New Black Panther Members Indicted in Bomb Plot, Arrests "Saved Some Lives"


Olajuwon Davis, left, helped direct traffic during a celebratory protest in Ferguson in August. - DANNY WICENTOWSKI
  • Danny Wicentowski
  • Olajuwon Davis, left, helped direct traffic during a celebratory protest in Ferguson in August.

It was the early morning of November 21 when Brandon Orlando Baldwin and Olajuwon Davis, two members of the St. Louis chapter of the New Black Panther Party, allegedly bought what they believed were three pipe bombs.

Unbeknownst to the Baldwin and Davis, both 22-years-old, the contact who arranged the sale was an undercover agent. The two men were arrested later that same day on weapons charges stemming from a different plot -- buying three pistols from a Cabela's store in Hazelwood and giving them to an unnamed felon.

Yet, citing anonymous sources, local and national media still trumpeted headlines about the attempted pipe bomb purchases. The St. Louis Post-Dispatch reported that Baldwin and Davis planned to blow up the Arch and to assassinate St. Louis County Prosecuting Attorney Robert McCulloch and then-Ferguson Police Chief Thomas Jackson. At the time, law enforcement officials refused to confirm or comment on the alleged bomb or assassination plans.

We now know that the multiple federal and local law enforcement agencies did in fact engineer a sting operation on Baldwin and Davis. A federal indictment filed April 1 formally accused the men of trying to buy the explosives and use them to "damage and destroy, by means of explosives, a building, vehicle and other property."

While the indictment doesn't list specific targets, U.S. Attorney for the Eastern District of Missouri Richard Callahan tells Daily RFT that Baldwin and Davis posed a clear danger to public safety.

"I have not commented on, or will even discuss the many different targets that these individuals considered or voiced at one time or another. A lot of their ideas were totally unrealistic and impractical, and we didn't include [in the indictment] all the things they rambled on about, to not sensationalize the case or make it more than it is," he says. "That being said, the disruption of this plot...without a doubt, this saved some lives. Probably some protester lives and some law enforcement lives."

See also: New Black Panther Member Arrested on Gun Charge Had Promoted Peace in Ferguson

The investigation against Davis and Baldwin pulled resources from the FBI, U.S. Immigration and Customs Enforcement, Homeland Security Investigations, Bureau of Alcohol, Tobacco, Firearms & Explosives, and St. Louis County and Metropolitan police departments.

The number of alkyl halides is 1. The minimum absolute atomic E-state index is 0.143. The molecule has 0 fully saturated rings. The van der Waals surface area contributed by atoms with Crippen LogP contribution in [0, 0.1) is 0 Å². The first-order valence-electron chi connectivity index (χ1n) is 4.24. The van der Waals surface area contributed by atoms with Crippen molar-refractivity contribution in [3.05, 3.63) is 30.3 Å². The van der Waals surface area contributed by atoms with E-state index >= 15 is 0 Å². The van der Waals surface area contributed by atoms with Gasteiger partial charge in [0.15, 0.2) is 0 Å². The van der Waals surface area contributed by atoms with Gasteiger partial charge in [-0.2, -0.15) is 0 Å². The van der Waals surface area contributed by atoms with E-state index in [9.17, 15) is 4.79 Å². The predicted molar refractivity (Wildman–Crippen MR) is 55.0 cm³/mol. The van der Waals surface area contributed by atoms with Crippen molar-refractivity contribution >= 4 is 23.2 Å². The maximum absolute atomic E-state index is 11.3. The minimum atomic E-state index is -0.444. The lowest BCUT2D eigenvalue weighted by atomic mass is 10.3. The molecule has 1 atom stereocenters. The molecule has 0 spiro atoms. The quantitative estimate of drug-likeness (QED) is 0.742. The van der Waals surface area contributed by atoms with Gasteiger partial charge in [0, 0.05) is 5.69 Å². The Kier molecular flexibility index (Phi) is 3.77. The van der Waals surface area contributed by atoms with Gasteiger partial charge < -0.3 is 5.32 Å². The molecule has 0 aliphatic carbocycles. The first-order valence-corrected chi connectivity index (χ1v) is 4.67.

According to the indictment, during the first week of November both Davis and Baldwin told an undercover agent that they wanted to buy explosives.

Several days later, on November 12, Callahan says the agent showed Davis a video of what appeared to be a bomb detonation, a demonstration of what kind of explosives were available for purchase. Baldwin allegedly told the agent, "We need 'em, we need 'em."

Baldwin, Davis and the undercover agent allegedly made contact again, and the two would-be bombers repeatedly stated they were interested in buying the explosives, court documents say.

On November 18, the indictment continues, Davis paid a deposit on the supposed pipe bombs and told the agent "I need it ASAP, brother. I need that motherfucker ASAP."

The timing of the November 21 arrests was significant, says Callahan. It was the same day many officials expected a grand jury to finally announce its decision on whether to file charges against then-Ferguson police officer Darren Wilson. At the time, Callahan says, the the possibility of violence breaking out in Ferguson made it all the more vital to quickly get Baldwin and Davis into custody.

"No matter what happened, we were going to take them off the street just for public safety," he says. Baldwin and Davis have been jailed since their arrest.

We've reached out to the St. Louis and national chapters of the New Black Panther Party, and we'll update the story if we hear back. After the initial arrest, Chawn Kweli, the NBPP's national chief of staff, posted to Facebook that the weapons charges were a "BOLD FACED LIE and FRAME UP," though he added that if the allegations against Baldwin and Davis proved true they "would be expelled from our ranks and membership terminated into perpetuity."

You can read more about the earlier indictment here, including an interview Daily RFT conducted with Davis back in August.

Davis, Baldwin Indictment -- 4/1/2015

Follow Danny Wicentowski on Twitter at @D_Towski. E-mail the author at


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